Editor’s Note: See all 30 stunning images of bedrooms around the world as originally shared on the Compassion International blog.

It doesn’t matter if it’s big or small. Or if there are family memories or daily necessities hung on the walls. Or if there are treasures or clothes tucked under the bed. The bedroom is the one place we can shut out the world and curl up for sweet slumber at the end of a long day.

It’s a safe haven.

It’s no different in the developing world. From the caregivers in our Child Survival Program to the families of the kids in our Child Sponsorship Development Program to our alumni, we count it a privilege when they welcome us into their homes to share a glimpse into their day-to-day lives and their nightly safe havens.

Enjoy these stunning pictures of bedrooms from around the world!



In Colombia, 17-year-old Loraine has spina bifida. She had to have the lower part of her leg amputated due to an infection but she didn’t let that hold her back. As soon as she graduated from high school, she began studies in the medical field.



“I sleep on a mattress, in a mosquito net, with my two other friends. During summertime, it can be very hot in here. But in winter, it is very cold,” says 14-year-old Nuda. Because she lives in a boarding house in Thailand, there are about 60 girls living in the same one-story dormitory with no doors or partitions.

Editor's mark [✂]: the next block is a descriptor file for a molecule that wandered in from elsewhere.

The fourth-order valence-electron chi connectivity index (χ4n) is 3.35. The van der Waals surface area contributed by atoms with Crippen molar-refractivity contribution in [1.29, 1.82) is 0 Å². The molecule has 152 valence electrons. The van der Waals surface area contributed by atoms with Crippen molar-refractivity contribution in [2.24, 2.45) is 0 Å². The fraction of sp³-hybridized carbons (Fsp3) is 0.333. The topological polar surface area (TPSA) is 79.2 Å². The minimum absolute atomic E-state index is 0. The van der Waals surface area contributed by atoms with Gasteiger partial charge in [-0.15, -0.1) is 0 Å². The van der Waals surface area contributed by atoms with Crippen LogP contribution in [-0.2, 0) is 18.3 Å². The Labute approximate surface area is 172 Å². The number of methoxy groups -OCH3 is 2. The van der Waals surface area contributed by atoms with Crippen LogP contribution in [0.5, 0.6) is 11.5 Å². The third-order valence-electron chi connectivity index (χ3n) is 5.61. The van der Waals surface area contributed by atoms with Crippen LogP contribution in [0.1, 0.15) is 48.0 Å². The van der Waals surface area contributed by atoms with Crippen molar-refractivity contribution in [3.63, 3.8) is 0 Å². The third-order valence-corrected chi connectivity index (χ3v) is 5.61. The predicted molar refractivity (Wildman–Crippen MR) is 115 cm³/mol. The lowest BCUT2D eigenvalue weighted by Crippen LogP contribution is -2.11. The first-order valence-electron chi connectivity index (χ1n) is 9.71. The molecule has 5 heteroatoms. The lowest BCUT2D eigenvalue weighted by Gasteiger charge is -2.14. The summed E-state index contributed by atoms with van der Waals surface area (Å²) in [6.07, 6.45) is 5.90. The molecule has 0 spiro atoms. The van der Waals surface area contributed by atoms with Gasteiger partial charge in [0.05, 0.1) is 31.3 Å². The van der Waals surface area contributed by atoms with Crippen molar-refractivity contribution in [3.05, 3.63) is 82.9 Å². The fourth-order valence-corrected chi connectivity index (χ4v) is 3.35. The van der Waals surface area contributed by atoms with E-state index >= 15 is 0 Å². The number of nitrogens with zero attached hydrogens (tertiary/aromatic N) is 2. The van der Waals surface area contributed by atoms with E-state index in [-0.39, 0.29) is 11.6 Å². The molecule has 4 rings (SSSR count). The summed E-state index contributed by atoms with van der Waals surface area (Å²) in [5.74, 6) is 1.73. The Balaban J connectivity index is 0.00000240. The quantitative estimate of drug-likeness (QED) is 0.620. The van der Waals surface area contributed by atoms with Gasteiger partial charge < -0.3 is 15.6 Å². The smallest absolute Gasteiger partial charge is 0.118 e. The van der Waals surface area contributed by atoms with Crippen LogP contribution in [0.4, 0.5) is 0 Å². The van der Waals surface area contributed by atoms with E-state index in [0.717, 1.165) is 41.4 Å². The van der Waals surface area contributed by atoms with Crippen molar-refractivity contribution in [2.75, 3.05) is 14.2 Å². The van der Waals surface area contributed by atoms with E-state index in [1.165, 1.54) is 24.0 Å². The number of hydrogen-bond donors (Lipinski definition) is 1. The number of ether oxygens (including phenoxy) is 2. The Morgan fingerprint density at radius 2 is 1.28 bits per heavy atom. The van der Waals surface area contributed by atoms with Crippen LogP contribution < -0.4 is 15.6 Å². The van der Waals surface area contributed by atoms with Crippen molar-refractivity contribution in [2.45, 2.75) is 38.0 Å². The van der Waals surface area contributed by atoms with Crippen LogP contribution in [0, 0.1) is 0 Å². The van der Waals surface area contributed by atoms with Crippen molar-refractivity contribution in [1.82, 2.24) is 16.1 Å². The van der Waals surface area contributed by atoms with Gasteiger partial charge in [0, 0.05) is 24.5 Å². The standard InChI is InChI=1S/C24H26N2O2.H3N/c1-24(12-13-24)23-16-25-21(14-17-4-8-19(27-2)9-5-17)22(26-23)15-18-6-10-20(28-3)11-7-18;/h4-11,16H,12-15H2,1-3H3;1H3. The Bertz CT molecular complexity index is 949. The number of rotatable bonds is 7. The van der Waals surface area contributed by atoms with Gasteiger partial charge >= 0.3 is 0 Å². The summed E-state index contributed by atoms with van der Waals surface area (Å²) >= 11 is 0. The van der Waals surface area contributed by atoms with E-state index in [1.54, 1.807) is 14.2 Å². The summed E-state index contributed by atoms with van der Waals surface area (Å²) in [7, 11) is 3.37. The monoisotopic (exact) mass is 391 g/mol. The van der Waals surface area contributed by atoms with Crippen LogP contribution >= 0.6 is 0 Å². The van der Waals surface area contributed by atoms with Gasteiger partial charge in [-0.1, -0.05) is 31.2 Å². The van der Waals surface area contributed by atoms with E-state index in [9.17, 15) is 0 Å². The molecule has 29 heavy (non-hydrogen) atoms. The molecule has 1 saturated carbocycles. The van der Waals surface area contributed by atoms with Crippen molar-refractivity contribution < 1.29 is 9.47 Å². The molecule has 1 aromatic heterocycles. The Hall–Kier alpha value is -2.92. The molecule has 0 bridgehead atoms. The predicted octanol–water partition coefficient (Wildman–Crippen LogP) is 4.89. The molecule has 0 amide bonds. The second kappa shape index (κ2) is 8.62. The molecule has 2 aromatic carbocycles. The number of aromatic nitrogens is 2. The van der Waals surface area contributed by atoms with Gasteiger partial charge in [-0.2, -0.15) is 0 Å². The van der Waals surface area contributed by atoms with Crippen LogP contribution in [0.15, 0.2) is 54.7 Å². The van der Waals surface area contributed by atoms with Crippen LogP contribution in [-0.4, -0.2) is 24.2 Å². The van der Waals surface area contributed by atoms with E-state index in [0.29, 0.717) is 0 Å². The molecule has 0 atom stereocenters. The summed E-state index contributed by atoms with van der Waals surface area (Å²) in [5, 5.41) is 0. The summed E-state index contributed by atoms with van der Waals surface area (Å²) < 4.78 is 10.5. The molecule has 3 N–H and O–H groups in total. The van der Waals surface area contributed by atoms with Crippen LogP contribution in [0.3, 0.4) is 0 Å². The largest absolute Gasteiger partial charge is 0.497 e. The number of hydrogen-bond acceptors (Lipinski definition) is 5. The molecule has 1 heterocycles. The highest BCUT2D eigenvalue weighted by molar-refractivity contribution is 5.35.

Little Krishna does not have a bedroom for himself. He and his family in East India sleep in a small loft made with corrugated tin sheets as the floor and clay tiles fixed on top of bamboo mesh.





Angel lays to rest one of her 2-year-old twin boys in their family’s bedroom. She’s able to sleep better at night because of the medical care they have received through the Child Survival Program in Tanzania.


Sleeping in isn’t a common occurrence for 13-year-old Odupoi. As part of the Maasai tribe in Kenya, he rises early to tend the cattle and other animals before heading off to school.


Nubia and Hazel find time to read the bible together. Even thought Nubia is a mother of six, she still finds time to volunteer her time serving the kids lunch at the Compassion center in Nicaragua where Hazel attends.



Adi’s bedroom is not just for sleeping. Because of his gift of music, his Compassion center in Indonesia helped him purchase his guitar with a financial gift from his sponsor. He says, “My sponsor really means a lot to me. Through his sponsorship I’m able to go to school and I can learn a lot of things. He plays a significant role for me and my family. If he was here now, I’d like to say thank you because I was taken care through childhood up until now because of him.”